At any rate I can’t put my finger on it exactly, but I waited for a long time, much of the next year in fact, before the show made it permanently (mostly) on the air. When it did show up again, the aliens were a bit softened, the visual effects heightened, and the arcs still only a hint. Good friends familiar with the show would rather forget that first season, and we’ll discuss that more at length later.

Babylon 5 continued to be an important piece of literature for me over the ensuing decade and a half. And yes, I do consider creator J. Michael Straczynski’s work to be literature. It is referential without relying upon reference, the characters speak with something exactly between realism and Shakespeare, the score of Christopher Franke was fantastic and only suffered from the fact it wasn’t recorded by a real orchestra, and while the visual effects have not stood the test of time they destroyed anything available then. Archetype is used, but only in an over-arching way; every conflict retains humanity.

Through the show’s five seasons I became an adult, watched the show with a couple of girlfriends, moved to another state for college, stayed there, and started on the rest of my life. The show left a mark on me, one which indelibly affected my perceptions of morality, human interaction, fiction writing, and comedy.

It took the revolution of DVD to bring me back into the Babylon 5 fold. This took place almost four years after the show ended, by which time I was working on writing for filmed entertainment myself. So it was with a new eye and a good friend who had never seen the show previously that I delved into the magnum opus of J. Michael Straczynski. It caught fire with my friend, too. He had his criticisms (some of which I’ll mention in writing this series), but he too found a touchstone for literative screenwriting in the series.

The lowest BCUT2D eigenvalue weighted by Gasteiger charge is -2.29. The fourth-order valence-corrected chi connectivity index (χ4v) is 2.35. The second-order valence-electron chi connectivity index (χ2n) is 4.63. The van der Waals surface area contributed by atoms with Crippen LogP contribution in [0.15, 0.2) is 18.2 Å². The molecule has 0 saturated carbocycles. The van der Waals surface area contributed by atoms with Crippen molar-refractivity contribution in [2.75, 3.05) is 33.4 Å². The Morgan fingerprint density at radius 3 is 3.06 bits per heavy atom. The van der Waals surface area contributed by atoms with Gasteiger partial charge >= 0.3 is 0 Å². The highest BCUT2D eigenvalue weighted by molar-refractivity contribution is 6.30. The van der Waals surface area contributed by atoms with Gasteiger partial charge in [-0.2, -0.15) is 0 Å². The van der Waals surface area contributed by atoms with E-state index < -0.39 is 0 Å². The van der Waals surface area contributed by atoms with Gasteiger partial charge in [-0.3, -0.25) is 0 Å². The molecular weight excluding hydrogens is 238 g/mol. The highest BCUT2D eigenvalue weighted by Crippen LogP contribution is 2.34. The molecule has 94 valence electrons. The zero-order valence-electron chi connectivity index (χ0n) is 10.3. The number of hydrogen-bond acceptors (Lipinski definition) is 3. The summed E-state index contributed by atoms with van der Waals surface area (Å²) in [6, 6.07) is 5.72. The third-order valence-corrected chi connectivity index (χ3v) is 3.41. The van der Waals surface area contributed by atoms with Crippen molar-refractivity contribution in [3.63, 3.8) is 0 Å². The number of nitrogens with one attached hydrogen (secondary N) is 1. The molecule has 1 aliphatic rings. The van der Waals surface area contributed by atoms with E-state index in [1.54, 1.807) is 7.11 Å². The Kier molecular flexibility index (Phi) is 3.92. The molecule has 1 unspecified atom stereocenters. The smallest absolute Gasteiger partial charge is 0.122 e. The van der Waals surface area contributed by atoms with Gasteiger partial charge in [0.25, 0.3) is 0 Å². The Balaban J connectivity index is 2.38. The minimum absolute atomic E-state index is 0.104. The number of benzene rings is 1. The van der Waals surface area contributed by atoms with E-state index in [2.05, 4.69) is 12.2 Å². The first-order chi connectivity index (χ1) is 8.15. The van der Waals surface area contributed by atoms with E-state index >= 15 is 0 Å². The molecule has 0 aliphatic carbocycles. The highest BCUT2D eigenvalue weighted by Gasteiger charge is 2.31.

Last week I lazily brought up Babylon 5 at Hulu.com when my queue ran out and watched the pilot. Whilst watching I again caught the bug of why I loved this show so much; why it had such an influence. In my head I began critiquing the first season, thought of how to explain this show to others, and hit upon the idea of writing about each episode as I watched it all over again.

Of course I’ve watched through the entire series at least a dozen times over the years, delving more into nuance, questioning, studying, learning, but never have I written down my reactions or my experience.

And so begins my current project.

From hereon out I will bring you an entry with my reactions for each episode of the series. Where I can I will link to the episode online (wherever I believe that will benefit the show’s creator). We will explore the show through what I consider the main body of work: Seasons 1 – 5.

Upon completion of this review I will likely turn back to The Gathering, the made-for-television movies, and The Lost Tales. Only the first and last of those do I consider on-par with anything the main series produced. While I enjoy the spin-off series Crusade, I don’t particularly wish to cover it. If there’s enough of a demand, I might, but it’s not anywhere close to what Babylon 5 is.

So here we go! Expect a couple of updates a week on each episode of the series. If you, my audience, demand it, I might increase those updates some more.